Justin - I’ve got to ask if there are any limits other than access to capital holding back technology startups in Minnesota? So much of Minnesota’s past developments have been built on existing natural resources or as extensions and expansions of things other companies and people were doing. Is this alignment to resources still necessary?

    • Justin Porter says:

      September 9, 2014 at 8:36 am

      Capital always comes up. The real limitation is the entrepreneurial mindset. We have a culture that is more risk averse and caters to the big organizations we created decades ago.

      Regarding resources, we are fortunate to be in place with abundant resources - smart and diverse population of people, great city infrastructure (transportation), good cost of living, etc…

      Minnesota is a great place to start a company.

      • Lee Egerstrom says:

        September 9, 2014 at 8:44 am

        I like that answer. Building on the infrastructure we have in place, we now have waves of New Minnesotans - immigrants and refugees - coming into Minnesota with entrepreneurial spirits and rapid pursuits of education. Is this building the human capital needs to keep the entrepreneurial ball rolling?

        • Justin Porter says:

          September 9, 2014 at 8:53 am

          You betcha! wink

          I consider that a huge advantage in our startup ecosystem. The more diverse the more likely innovation will happen.

  • Robert Nepper says:

    September 9, 2014 at 8:27 am

        We could have many many more private sector businesses and good “make things” jobs if our major companies were required to “Use or Return” their employees’ inventions, which they claim !
        Most of these large firms require that employees sign an overreaching “Employee Agreement” (EA) which claims virtually all employee inventions 24/7/365 for the employer,(as a condition of employment), but with no obligation to actually USE those claimed inventions. This missing obligation gives the employer awesome power to claim and then CRUSH many unwanted inventions which do not fit the employer’s chosen business. Employers often get more inventions than they can handle; thus they consider them “a dime a dozen”, so it doesn’t bother them to SCUTTLE them (to keep their creative employees focused on assigned tasks ONLY! It is difficult to imagine how many new businesses, jobs and tax dollars we lose because of this unbelievable destructive practice!
      In just ONE case of an unwanted employee invention which was released back to the employee as “worthless,’ spawned a huge $50 BILLION entirely new xerographic industry creating 500,000 new jobs1 (WSJ May 23, 1989).
          In my own case, my employer claimed my new (developed) product, which I had developed in my own workshop, on my own time, with my own tools, parts and personal funds - totally unrelated to my employer’s businesses. Worse yet, he didn’t even want it; he just wanted to quickly CRUSH any inkling of outside entrepreneurialism arising from any of HIS employees!
        How can we expect a vigorous industry with full employment when we allow this unbelievably destructive practice to continue? We need passage of SF 21 (Use or Return); it wasn’t even given a hearing the last two sessions of the Minnesota legislature. That organization was too busy spending millions on new stadiums and an office building for themselves!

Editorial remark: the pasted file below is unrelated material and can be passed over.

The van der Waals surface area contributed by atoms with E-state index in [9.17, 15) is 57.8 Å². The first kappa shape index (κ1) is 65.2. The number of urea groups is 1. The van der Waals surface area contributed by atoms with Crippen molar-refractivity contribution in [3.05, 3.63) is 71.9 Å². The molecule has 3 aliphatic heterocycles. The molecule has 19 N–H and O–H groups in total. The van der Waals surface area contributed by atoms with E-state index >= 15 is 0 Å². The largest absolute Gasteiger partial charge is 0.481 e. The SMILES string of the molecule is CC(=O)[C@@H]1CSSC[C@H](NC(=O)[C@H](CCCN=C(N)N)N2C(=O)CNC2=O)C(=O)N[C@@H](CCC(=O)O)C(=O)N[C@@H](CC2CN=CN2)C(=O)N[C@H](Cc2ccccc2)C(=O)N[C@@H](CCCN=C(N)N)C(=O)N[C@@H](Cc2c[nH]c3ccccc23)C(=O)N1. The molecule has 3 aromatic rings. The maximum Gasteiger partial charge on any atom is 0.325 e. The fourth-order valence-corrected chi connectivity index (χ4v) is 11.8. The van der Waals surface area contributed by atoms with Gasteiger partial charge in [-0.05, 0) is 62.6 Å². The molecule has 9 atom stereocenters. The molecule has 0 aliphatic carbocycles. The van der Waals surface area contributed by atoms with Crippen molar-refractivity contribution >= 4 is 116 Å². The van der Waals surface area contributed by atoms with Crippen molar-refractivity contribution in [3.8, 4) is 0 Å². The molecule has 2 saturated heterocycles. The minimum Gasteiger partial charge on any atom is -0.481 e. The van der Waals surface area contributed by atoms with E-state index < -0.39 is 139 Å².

• Justin Porter says:

      September 9, 2014 at 8:39 am

      Sorry to hear about your situation. This is more reason for individuals to start their own company and create better employment agreements that are fair and reasonable.

  • Deb Balzer says:

    September 9, 2014 at 8:55 am

    Are you seeing more women involved in tech startups and in technology fields overall?

  • Steve Fletcher says:

    September 9, 2014 at 9:09 am

    If one our readers has a really great idea for a new tech business… what should they do next?

    • Justin Porter says:

      September 9, 2014 at 9:24 am

      Thanks for that great question, Steve!

      Just like Thomas Edison said, “Genius is one percent inspiration, ninety-nine percent perspiration” so “Startups are one percent idea, and ninety-nine percent execution.”

      I recommend getting connected into the community by attending as many events as possible. I co-curate a weekly startup newsletter called StartupDigest ( This is a great way to plug into the Twin Cities startup community.

      Thanks again for having me today. Feel free to send me an email at .(JavaScript must be enabled to view this email address).

  • Lee Egerstrom says:

    September 9, 2014 at 9:14 am

    The threads this morning reenforce the belief we have the human resources in Minnesota to support a burst of entrepreneurship and startup companies. What still gnaws at me is questioning whether we have the venture capital in place to support such activity. Have your and your colleagues explored available capital we will / would need and have?

    • Justin Porter says:

      September 9, 2014 at 9:30 am

      There will always be the debate about whether there is enough capital. If you ask the entrepreneurs, most of them will say there is not enough capital. If you ask the investors, they’ll say there isn’t enough good deals worth investing.

      At the end of the day, good startups will get funded either in Minnesota or outside.